- The Washington Times - Wednesday, December 27, 2006


When Robert Steinbuch discovered his girlfriend had discussed intimate details about their sex life in her online diary, the Capitol Hill staffer didn’t just get mad. He got a lawyer.

Soon, though, the racy tidbits about the sex lives of the two Senate aides faded from the front pages and the gossip pages. Mr. Steinbuch accepted a teaching job in Arkansas, leaving Washington and Jessica Cutler’s “Washingtonienne” Web log behind.

Although sex scandals turn over quickly in this city, lawsuits do not. Mr. Steinbuch’s case over the embarrassing, sexually charged blog appears headed for an embarrassing, sexually charged trial.

Lurid testimony aside, the Washingtonienne case could help establish whether people who keep online diaries are obligated to protect the privacy of the people with whom they interact offline.

Miss Cutler, a former aide to Sen. Mike DeWine, Ohio Republican, said she created the blog in 2004 to keep a few friends up-to-date on her social life. Like a digital version of the sex-themed banter from a “Sex and the City” episode, Miss Cutler described the thrill and tribulations of juggling sexual relationships with six men.

One of those men was Mr. Steinbuch, a counsel to Mr. DeWine on the Senate Judiciary Committee. Miss Cutler called him the “current favorite” and said he resembled actor George Clooney.

When Ana Marie Cox, who was the editor of the popular gossip Web site Wonkette.com at the time, discovered and linked to Miss Cutler’s blog, the story spun out of control. Miss Cutler was fired, and Mr. Steinbuch said he was publicly humiliated. He went to court seeking more than $20 million in damages.

The case is embroiled in thorny pretrial issues, with each side demanding personal information from the other. Mr. Steinbuch wants to know how much money Miss Cutler received from the man she called her “sugar daddy.” Miss Cutler has demanded Mr. Steinbuch’s student evaluations from the University of Arkansas at Little Rock law school, where he teaches.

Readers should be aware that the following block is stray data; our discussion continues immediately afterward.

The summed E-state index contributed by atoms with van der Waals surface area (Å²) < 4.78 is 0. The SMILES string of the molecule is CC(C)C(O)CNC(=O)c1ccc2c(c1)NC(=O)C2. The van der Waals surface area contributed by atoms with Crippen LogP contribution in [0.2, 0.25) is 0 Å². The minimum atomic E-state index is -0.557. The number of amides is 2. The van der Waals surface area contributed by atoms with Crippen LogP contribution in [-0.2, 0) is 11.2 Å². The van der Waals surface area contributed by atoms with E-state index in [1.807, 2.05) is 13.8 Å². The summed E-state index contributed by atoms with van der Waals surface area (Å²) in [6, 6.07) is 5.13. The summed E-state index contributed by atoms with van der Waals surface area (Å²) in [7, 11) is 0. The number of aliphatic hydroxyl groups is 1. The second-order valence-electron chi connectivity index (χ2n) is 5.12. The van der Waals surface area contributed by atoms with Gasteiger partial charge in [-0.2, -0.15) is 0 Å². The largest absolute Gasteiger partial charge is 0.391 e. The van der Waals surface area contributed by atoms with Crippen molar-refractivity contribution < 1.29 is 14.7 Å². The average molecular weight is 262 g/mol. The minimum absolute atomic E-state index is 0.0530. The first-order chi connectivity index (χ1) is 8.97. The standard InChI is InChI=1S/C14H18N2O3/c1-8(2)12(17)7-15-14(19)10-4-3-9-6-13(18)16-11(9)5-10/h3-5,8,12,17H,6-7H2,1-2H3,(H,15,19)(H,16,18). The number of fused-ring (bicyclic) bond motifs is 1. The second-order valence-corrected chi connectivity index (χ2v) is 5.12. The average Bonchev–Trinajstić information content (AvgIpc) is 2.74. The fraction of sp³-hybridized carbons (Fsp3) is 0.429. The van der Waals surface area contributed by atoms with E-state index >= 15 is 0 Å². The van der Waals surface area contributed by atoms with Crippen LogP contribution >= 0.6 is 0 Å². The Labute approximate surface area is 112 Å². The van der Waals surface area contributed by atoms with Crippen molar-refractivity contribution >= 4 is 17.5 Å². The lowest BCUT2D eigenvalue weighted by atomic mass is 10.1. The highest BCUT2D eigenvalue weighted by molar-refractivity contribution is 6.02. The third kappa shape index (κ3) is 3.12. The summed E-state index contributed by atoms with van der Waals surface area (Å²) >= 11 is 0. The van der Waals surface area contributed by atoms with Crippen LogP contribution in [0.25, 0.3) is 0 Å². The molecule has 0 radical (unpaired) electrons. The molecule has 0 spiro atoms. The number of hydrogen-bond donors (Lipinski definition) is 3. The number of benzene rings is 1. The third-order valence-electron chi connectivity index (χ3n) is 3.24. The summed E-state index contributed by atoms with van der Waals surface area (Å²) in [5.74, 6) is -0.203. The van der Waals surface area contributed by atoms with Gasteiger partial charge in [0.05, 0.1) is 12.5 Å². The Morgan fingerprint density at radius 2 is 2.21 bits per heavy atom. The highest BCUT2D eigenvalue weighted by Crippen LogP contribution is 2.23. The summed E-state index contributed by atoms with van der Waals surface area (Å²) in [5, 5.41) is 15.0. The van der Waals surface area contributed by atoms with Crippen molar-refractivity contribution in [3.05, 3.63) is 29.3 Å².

A trial date has not been set, but Matthew Billips, Miss Cutler’s attorney, said there are no settlement talks that might head off a trial.

“I have no idea what he wants,” Mr. Billips said.

Neither Mr. Steinbuch nor his attorney returned phone calls seeking comment. In court, attorney Jonathan Rosen said Mr. Steinbuch wants to restore his good name. Students in his legal ethics class search the Internet and learn about the blog, Mr. Rosen said.

“It’s not funny, and it’s damaging,” Mr. Rosen told a judge. “It’s horrible, absolutely horrible.”

If the case goes to trial, its outcome will be important both to bloggers and to people who chronicle their lives on social-networking sites such as MySpace.com and Facebook.com. Marc Rotenberg, executive director of the Electronic Privacy Information Center, said he may teach the Washingtonienne case in the spring during his class at Georgetown University Law Center.

“Anybody who wants to reveal their own private life has a right to do that. It’s a different question when you reveal someone else’s private life,” he said, adding that simply calling something a diary doesn’t make it one. “It’s not sitting in a nice, leather-bound book under a pillow. It’s online, where a million people can find it.”



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